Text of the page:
Gut microbiota may modulate liver metabolism

Researchers have found that the gut microbiota could contribute to liver function through the transfer of bacterial sphingolipids to the host’s liver.

What is already know
Metabolites produced by the gut microbiota can contribute to host health and disease. For example, bioactive sphingolipids (SLs), a class of lipids involved in energy metabolism, are produced by Bacteroides and Prevotella bacteria. SLs have been implicated in immune system modulation and decreased intestinal inflammation. But although it is known that bacterial sphingolipids can alter SL levels in the liver, the effects of bacterial sphingolipids on liver health remain elusive.

What this research adds
Researchers characterized and traced bacterial sphingolipids produced by the gut microbe Bacteroides thetaiotaomicron in mice. The researchers identified a previously unknown bacterial sphingolipid that transits to the colons and livers of mice. In a mouse model of hepatic steatosis — a condition characterized by increased build-up of fat in the liver, sphingolipid production rescued the excessive storage of lipids. Adding this sphingolipid to liver cells reduced the production of fat, the team found.

Conclusions
The findings suggest that the gut microbiota could contribute to liver function through the transfer of bacterial sphingolipids to the host’s liver.

Metabolites produced by the gut microbiota can contribute to host health and disease, but their effects in specific tissues remain elusive. Now, researchers have found that a specific class of lipids can modulate liver metabolism in mice.

The findings, published in Cell Host & Microbe, suggest that the gut microbiota could contribute to liver function through the transfer of bacterial lipids to the host’s liver.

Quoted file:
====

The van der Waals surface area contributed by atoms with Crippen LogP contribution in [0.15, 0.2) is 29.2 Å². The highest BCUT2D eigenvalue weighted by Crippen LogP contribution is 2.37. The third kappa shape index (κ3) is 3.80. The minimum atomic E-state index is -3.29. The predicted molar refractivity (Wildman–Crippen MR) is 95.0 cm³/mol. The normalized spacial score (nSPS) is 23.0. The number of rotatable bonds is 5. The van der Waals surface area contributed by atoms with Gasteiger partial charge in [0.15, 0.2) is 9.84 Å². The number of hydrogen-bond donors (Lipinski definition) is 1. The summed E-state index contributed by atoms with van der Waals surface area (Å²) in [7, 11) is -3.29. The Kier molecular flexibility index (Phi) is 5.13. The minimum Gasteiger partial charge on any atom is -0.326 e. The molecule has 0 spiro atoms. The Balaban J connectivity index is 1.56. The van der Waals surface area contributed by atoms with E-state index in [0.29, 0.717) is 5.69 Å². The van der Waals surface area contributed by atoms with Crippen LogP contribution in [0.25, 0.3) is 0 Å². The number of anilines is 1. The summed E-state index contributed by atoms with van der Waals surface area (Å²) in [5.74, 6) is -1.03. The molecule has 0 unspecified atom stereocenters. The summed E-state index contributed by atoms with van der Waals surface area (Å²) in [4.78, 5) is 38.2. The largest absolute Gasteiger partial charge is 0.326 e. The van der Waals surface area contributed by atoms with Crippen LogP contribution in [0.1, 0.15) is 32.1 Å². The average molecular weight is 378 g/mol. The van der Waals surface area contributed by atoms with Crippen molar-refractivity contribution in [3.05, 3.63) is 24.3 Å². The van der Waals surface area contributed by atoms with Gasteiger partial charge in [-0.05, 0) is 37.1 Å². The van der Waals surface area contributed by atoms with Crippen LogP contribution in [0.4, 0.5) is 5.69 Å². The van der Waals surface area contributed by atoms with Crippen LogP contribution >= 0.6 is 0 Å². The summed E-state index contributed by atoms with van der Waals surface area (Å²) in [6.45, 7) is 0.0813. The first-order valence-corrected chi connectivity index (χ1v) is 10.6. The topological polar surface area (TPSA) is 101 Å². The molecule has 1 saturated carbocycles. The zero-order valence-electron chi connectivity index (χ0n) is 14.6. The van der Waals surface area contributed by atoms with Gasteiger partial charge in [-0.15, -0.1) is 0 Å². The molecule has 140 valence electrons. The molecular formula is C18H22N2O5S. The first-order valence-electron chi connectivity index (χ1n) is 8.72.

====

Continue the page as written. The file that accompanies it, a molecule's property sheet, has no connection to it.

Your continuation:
Bioactive sphingolipids (SLs) are produced by Bacteroides and Prevotella bacteria and have been implicated in immune system modulation and decreased intestinal inflammation. But although it is known that bacterial sphingolipids can alter SL levels in the liver, the effects of bacterial sphingolipids on liver health are unclear.

To address this question, Elizabeth Johnson at Cornell University and her colleagues developed a method to characterize and trace bacterial sphingolipids produced by the gut microbe Bacteroides thetaiotaomicron in mice.

Bacteria-derived lipids

The researchers identified a previously unknown bacterial sphingolipid that transits to the colons and livers of mice. The transfer was not observed using a strain of B. thetaiotaomicron that is unable to produce sphingolipids, the researchers found.

“Despite extensive efforts to characterize other B. thetaiotaomicron-derived lipids that transit to the liver, thus far, our methods have detected only this specific candidate SL,” the researchers say. However, they note, other derivatives of bacterial SLs likely transit to host tissues.

Further analyses showed that the metabolism of fatty acids — the building blocks of fat in the body — was altered in mice with a sphingolipid-producing microbiota. Adding the B. thetaiotaomicron-derived sphingolipid to liver cells reduced the production of fat by improving respiration in cells incubated with excess sugar.

Fat build-up

Next, the team set out to monitor lipid-dependent metabolic effects in the liver. To do so, they fed mice a fat-free diet for two weeks. This diet results in excess storage of fat in the liver and the onset of hepatic steatosis — a condition characterized by increased build-up of fat in the liver.

Sphingolipid production rescued the excessive storage of lipids in mice with hepatic steatosis. Rodents with a sphingolipid-producing microbiota also showed higher expression of genes involved in lipid metabolism.

“Our metabolomic and gene expression data from hepatocytes and mouse livers suggest that the transfer of lipids from sphingolipid-producing bacteria may, directly and indirectly, decrease hepatic lipid accumulation induced by a fat-free diet,” the researchers say.

The findings may help to develop dietary approaches or drugs to target bacterial sphingolipid metabolism for therapeutic use, they add.